Economic growth revised down but jobless claims hit 44-month low

This article was originally on a blog post platform and may be missing photos, graphics or links. See About archive blog posts.

The U.S. economy grew at a sluggish annual rate of 1.8% from July through September, down from earlier estimates, the government said Thursday.

The new data threw some cold water on hopes that the economic recovery had picked up significant steam in the second half of the year. The initial estimate of third-quarter growth, released in October, was 2.5%, but the Commerce Department’s Bureau of Economic Analysis has revised it down twice since then.


Thursday’s figure was the final one, and came in somewhat below the 2% level that most economists had expected. Fourth-quarter data will be released early next year.

The third quarter still showed faster growth than the 1.3% rate for the second quarter, and has allayed fears that the nation was headed toward another recession. Increased consumer spending helped fuel the improvement in the third quarter, but budget cutting by state and local governments remained a drag on growth, the Commerce Department said.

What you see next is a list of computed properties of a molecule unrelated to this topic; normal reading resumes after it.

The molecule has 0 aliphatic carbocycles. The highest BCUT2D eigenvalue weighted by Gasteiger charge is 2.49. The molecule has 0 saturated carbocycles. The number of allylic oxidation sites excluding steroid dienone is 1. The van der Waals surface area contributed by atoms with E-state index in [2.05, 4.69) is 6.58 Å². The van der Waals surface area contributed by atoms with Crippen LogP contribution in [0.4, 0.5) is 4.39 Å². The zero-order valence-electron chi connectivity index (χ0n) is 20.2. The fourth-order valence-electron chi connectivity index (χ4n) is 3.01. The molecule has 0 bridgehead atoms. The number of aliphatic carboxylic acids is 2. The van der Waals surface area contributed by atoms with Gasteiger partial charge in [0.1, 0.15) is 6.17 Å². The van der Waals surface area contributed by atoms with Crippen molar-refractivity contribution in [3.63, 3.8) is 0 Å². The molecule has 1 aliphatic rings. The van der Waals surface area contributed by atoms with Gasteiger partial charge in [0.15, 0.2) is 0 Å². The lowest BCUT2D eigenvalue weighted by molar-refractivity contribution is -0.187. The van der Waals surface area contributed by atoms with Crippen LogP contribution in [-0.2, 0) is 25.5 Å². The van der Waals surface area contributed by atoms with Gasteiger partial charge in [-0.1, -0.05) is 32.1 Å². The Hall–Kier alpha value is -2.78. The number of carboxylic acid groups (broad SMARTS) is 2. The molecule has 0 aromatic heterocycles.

The new data was offset somewhat Thursday by continued improvement in the employment picture. New jobless claims declined again last week, falling to 364,000, the lowest level since April 2008, the Labor Department said.

The number of initial unemployment claims was down from the previous week’s revised figure of 368,000, and the four-week average of 380,250 is below the 400,000 figure that economists say is key to cutting into the unemployment rate.


Initial jobless claims fall to 366,000

Fed puts off any new policy action until 2012

Home sales were worse than it thought, Realtors group says

-- Jim Puzzanghera in Washington